The naming of the New Zealand Olympic Equestrian team was exciting last night, especially being able to watch it live on our computers! While, disappointingly, there was not a drum roll accompanying the announcement, it was great to see the team all lined up. We’d all been speculating, some even entered a sweepstake, some lost and some won.
For the riders, it wasn’t about a sweepstake, it was about achieving dreams that had started years ago. I had the opportunity to interview some of the riders afterwards via the phone. One comment that stuck in my head was from Sir Mark himself. He recalled when he had made it to the Olympic team back in 1980, and was set to compete at Moscow. When the Games were boycotted, he said he thought that was the end of his dreams. “I have had my chance to get to the Olympics Games and it has been taken away,” he recalls thinking. “Little did I know back then that 36 years later and I’m still so excited about going to the Olympics.”
The successful riders have without a doubt put in a huge amount of hard work over many years to get to this point, as did the ones who didn’t quite make the team. Their supporters, coaches, grooms, family, friends and probably bank managers have also had to do their share of toil, as no rider can do this without considerable support from many people.
While researching the facts and figures behind the riders and the horses in preparation for the announcement, I was intrigued to discover that our dressage representative, Julie Brougham, is 62 years old! I had to double check that, and we double checked it with her last night. Go Julie! First Olympics at 62! How’s that for an achievement?
But in reading the various media reports, including the one from NZ Olympic Committee themselves, they all talk about Sir Mark Todd being the oldest in our team (out of all sports). I’m sure that Toddy will be more than happy to be able to pass over the honour and the title to Julie who is in fact 21 months older than him. Julie shares her birthday, incidentally, with a previous Olympian: Vaughn Jefferis (yes, my brain is cluttered by some unusual knowledge).
Julie looks great, and isn’t our sport fantastic that we are not only one of the few Olympic sports where women compete directly against men, but that you can make your Olympic debut at 62! We are happy to keep Julie’s little secret, and won’t be suggesting the other media outlets change their stories to reflect the actual facts. They can find out themselves if they care to check. Toddy’s story is a great one, and he’s in with a strong chance of being the oldest medal winner, fingers crossed!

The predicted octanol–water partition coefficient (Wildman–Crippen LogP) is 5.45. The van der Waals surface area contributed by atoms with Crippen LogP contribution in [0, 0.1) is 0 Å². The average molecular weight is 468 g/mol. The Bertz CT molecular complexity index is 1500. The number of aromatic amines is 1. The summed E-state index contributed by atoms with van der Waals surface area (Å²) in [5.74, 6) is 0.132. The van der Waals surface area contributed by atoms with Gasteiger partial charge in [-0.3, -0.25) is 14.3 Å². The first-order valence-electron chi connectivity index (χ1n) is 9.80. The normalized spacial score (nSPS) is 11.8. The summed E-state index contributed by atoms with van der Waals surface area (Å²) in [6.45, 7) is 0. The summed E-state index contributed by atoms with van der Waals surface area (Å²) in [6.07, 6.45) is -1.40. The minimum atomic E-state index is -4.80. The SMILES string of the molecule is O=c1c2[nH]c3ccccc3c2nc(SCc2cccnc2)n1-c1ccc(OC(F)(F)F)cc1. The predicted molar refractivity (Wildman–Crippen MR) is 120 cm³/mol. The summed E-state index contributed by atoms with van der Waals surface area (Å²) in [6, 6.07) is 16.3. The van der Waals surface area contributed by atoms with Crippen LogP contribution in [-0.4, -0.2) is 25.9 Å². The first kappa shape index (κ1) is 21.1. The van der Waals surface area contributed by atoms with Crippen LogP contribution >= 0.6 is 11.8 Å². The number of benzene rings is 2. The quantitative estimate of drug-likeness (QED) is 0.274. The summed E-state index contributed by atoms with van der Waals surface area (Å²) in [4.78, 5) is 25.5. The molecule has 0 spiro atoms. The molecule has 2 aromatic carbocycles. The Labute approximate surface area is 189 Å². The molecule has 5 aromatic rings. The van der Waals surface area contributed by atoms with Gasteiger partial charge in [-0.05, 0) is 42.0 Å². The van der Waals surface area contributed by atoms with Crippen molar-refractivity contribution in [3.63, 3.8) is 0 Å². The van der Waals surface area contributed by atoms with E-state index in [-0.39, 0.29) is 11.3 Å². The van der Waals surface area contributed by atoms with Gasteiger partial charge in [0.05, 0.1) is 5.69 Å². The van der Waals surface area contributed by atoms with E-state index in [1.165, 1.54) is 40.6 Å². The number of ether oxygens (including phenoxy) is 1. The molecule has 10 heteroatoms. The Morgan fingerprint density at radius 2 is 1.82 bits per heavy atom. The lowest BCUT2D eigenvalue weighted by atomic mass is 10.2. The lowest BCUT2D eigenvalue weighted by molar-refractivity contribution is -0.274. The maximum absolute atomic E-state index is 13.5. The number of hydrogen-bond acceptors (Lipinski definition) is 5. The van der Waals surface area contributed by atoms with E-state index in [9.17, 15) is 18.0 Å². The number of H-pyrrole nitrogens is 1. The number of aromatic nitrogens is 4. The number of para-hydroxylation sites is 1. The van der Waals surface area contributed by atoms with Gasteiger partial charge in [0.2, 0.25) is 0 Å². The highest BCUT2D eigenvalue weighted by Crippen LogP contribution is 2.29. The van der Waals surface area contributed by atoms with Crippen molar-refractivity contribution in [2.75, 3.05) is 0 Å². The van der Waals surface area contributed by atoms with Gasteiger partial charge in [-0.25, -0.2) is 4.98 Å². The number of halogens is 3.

I am excited about the team’s prospects, and hope that the stars and moons are all lined up so the horses and riders not only get to hear the judge’s bell inviting them to start their dressage test, but that they all make it safely through those final finish flags, or in Julie’s case, back into the arena for the Grand Prix Special and the Freestyle.
But with that excitement is a big tinge of disappointment for those three riders who were so close but not in the final team.
John Thompson has worked hard to get his qualifications and has set the New Zealand dressage scene on fire with his ready smile and great laugh. We look forward to seeing him smile again soon.
Tim gets to go as the travelling reserve, with the selectors preferring him to take Ringwood Sky Boy. Luck hasn’t been on Tim’s side this year, starting with Wesko (a medal prospect) injuring himself. Jonelle has also done the travelling reserve gig, to Athens in 2004. I travelled to see her there, going out to where the reserve horses were kept once competition started. Believe me, it wasn’t a palatial complex, quite the opposite, and was many miles from the competition. But that made her want the Olympic adventure even more. There are not that many riders’ families going out to Rio, so having Tim there with the team will be invaluable for the others, especially Jonelle. He will play a very important role, even if he doesn’t get to ride.
And the other one who got so close is Blyth Tait. Second reserve, not travelling but on standby just in case there is a rash of injured horses or riders. Blyth has worked incredibly hard to get back to the top after coming out of retirement. With the change of rules he had to requalify from the very bottom again, his previous world-class achievements counted for nought. He and Paul have since developed a very impressive team of horses. I’m sure that Blyth will be pushing on and will force his way into the team for the World Championships in two years. And in true Blyth fashion, he is right behind the team.
Disappointed not to get the nod for Rio but proud to have got amongst it. Best of luck to the team. Right behind you, right to the podium
— Blyth Tait (@BlythTait) June 27, 2016
Yep, all in all, I think we have a team, young and old, including the reserves, that we can be very proud of and really get behind. Go the Kiwis!